A Republican proposal to separate the nation’s air traffic control system from the Federal Aviation Administration doesn’t fly with Rep. Mike Pompeo.
The Kansas Republican is a leading critic of the proposal, unveiled this week by the House Transportation and Infrastructure Committee, to remove control of the nation’s airspace from the FAA and give it to a newly created independent entity.
Its supporters say the change would make air traffic control more efficient and allow it to be managed the same way other countries do, including Canada. They say it would help update the system, which relies on old radar technology. And, they say, it would protect the nation’s airspace from the political dysfunction that has gripped Capitol Hill in recent years.
But Pompeo has said that approach would give too much control over the skies to the biggest stakeholders in aviation at the expense of smaller ones, including general aviation.
“This bill picks winners and losers in America’s airspace and gives special interests and commercial airlines disproportionate control over our air traffic control system,” he said in a statement Wednesday.
Pompeo represents Wichita, which bills itself as the “air capital” because it is a hub for general aviation manufacturing.
“In its current form,” Pompeo said, “this bill would be detrimental to American general aviation, restrict access to small and rural airports and harm our air transportation network as a whole.”
The six-year bill, called the Aviation Innovation, Reform and Reauthorization Act, would maintain the FAA’s safety oversight role.
It would establish a federally chartered air traffic control corporation governed by the aviation system’s users and paid for by new user fees on flights, whether they’re large commercial jets or small private planes.
I’m open to lots of different ideas. I haven’t heard any that made me believe we can do better than the FAA.
Rep. Mike Pompeo, R-Kan.
Tom Reich, an aviation consultant in Dulles, Va., said that pricing model could be detrimental to general aviation, which accounts for more than half the traffic in U.S. airspace but contributes a fraction of the fees.
“If that fee is $100 for a (Boeing) 747, no big deal,” he said. “But if you’re a Cessna 172, it could make you hesitate to even fly.”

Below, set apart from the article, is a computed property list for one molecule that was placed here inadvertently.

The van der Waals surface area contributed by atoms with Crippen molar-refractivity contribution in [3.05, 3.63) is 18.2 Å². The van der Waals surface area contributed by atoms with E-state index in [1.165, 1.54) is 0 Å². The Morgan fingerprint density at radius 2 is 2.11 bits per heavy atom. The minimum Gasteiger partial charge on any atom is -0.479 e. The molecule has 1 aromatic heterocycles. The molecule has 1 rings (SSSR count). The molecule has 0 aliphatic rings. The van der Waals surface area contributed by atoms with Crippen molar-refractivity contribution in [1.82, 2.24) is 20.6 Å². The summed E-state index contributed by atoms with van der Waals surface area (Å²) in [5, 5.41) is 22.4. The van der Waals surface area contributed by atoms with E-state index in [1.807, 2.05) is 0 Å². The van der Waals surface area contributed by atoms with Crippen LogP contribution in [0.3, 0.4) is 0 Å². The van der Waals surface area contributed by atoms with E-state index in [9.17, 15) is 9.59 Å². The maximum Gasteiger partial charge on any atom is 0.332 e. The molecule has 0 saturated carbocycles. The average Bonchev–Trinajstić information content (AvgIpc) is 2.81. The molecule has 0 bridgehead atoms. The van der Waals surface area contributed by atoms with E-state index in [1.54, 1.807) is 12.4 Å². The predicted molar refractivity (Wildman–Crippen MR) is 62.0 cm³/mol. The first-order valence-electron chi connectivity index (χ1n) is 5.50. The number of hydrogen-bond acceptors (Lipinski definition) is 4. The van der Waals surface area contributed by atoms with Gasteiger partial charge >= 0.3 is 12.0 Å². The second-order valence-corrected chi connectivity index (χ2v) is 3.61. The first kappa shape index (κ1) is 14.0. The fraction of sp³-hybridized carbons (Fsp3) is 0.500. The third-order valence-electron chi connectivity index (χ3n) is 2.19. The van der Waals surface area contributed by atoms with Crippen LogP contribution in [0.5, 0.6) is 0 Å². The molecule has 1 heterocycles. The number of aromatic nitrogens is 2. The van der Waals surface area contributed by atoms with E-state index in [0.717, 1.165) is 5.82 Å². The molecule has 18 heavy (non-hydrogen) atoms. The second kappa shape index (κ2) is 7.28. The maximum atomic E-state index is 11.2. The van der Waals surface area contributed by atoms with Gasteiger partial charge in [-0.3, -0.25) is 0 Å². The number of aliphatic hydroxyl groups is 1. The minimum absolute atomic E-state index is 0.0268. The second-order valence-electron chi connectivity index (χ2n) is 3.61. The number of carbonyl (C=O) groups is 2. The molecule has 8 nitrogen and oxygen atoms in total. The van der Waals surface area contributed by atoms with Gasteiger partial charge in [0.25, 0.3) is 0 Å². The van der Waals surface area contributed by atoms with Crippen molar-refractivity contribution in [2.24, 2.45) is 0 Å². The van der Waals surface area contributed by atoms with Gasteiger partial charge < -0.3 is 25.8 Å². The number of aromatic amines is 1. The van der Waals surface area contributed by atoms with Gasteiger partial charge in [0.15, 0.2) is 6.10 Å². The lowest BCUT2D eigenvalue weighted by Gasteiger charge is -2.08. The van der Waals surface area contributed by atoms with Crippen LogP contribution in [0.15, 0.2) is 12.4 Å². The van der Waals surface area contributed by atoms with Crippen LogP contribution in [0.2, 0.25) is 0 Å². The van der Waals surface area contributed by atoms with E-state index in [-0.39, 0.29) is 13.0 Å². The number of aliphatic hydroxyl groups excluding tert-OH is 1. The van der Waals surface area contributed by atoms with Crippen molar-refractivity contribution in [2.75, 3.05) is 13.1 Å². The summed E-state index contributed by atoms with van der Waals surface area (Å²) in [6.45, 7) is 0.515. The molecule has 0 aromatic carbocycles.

The FAA’s authorization expires at the end of March, and the House of Representatives proposal fulfills a long-held desire by many in the aviation sector to privatize air traffic control, although some of the bill’s supporters don’t call it that.
Rep. Bill Shuster, R-Pa., the chairman of the transportation committee, said his proposal would help complete a transition from World War II-era radar to a satellite-based air system, a multibillion-dollar effort called NextGen.
“Our system is incredibly inefficient,” Shuster said in a statement, “and it will only get worse as passenger levels grow and as the FAA falls further behind in modernizing the system.”
Although Pompeo isn’t a member of the transportation committee, he isn’t alone in his opposition to Shuster’s bill. The ranking Democrat on that panel, Rep. Peter DeFazio of Oregon, also opposes it. So do several key Republicans, aviation trade groups and trade unions, and one major airline.
The legislation will have long-term implications for aviation manufacturing as well as the small airports and rural communities general aviation serves.
Sen. Jerry Moran, R-Kan.
Delta CEO Richard Anderson wrote Shuster earlier this week that the airline opposes privatization “or any other attempt to remove air traffic control” from the FAA.
“It is unnecessary and unwise,” he said.
Rep. Hal Rogers, R-Ky., the chairman of the House Appropriations Committee, wrote House leaders earlier this week that he would oppose any legislation that would diminish lawmakers’ ability to oversee and appropriate funds for air traffic control. Rogers represents a rural eastern Kentucky district where most air service is noncommercial.
Sen. Jerry Moran, R-Kan., a member of the Senate commerce committee, which will eventually have a say on the House proposal, said this week that the protection of general aviation was his “top priority.”
“The legislation will have long-term implications for aviation manufacturing as well as the small airports and rural communities general aviation serves,” he said in a statement.
Ed Bolen, president and CEO of the National Business Aviation Association, said small towns and communities that depended on general aviation for economic reasons had a lot to lose if Congress got it wrong.
“We’re really concerned about the idea of eliminating government oversight of the air traffic control system,” he said. “Airspace needs to be run for the public’s benefit.”
In a recent interview, Pompeo said he was confident that lawmakers would “get to the right place” on air traffic control. But he’s not convinced that Shuster’s proposal is it.
“I’m open to lots of different ideas,” he said. “I haven’t heard any that made me believe we can do better than the FAA.”